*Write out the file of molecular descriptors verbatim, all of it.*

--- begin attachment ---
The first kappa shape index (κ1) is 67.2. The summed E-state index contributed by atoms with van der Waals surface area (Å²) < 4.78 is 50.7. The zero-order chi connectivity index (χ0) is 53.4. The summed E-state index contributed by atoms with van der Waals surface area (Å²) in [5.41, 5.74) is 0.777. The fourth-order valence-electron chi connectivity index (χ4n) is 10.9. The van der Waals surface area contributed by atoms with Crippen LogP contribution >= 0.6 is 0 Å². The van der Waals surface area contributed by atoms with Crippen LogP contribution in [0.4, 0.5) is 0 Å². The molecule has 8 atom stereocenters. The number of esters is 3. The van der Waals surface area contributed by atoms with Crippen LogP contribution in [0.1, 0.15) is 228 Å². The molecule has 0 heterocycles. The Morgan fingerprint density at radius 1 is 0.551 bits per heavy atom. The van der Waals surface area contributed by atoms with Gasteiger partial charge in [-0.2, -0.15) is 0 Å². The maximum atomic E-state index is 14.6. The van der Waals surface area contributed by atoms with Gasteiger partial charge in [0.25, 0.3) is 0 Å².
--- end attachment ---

The first kappa shape index (κ1) is 67.2. The summed E-state index contributed by atoms with van der Waals surface area (Å²) < 4.78 is 50.7. The zero-order chi connectivity index (χ0) is 53.4. The summed E-state index contributed by atoms with van der Waals surface area (Å²) in [5.41, 5.74) is 0.777. The fourth-order valence-electron chi connectivity index (χ4n) is 10.9. The van der Waals surface area contributed by atoms with Crippen LogP contribution >= 0.6 is 0 Å². The van der Waals surface area contributed by atoms with Crippen LogP contribution in [0.4, 0.5) is 0 Å². The molecule has 8 atom stereocenters. The number of esters is 3. The van der Waals surface area contributed by atoms with Crippen LogP contribution in [0.1, 0.15) is 228 Å². The molecule has 0 heterocycles. The Morgan fingerprint density at radius 1 is 0.551 bits per heavy atom. The van der Waals surface area contributed by atoms with Gasteiger partial charge in [-0.2, -0.15) is 0 Å². The maximum atomic E-state index is 14.6. The van der Waals surface area contributed by atoms with Gasteiger partial charge in [0.25, 0.3) is 0 Å².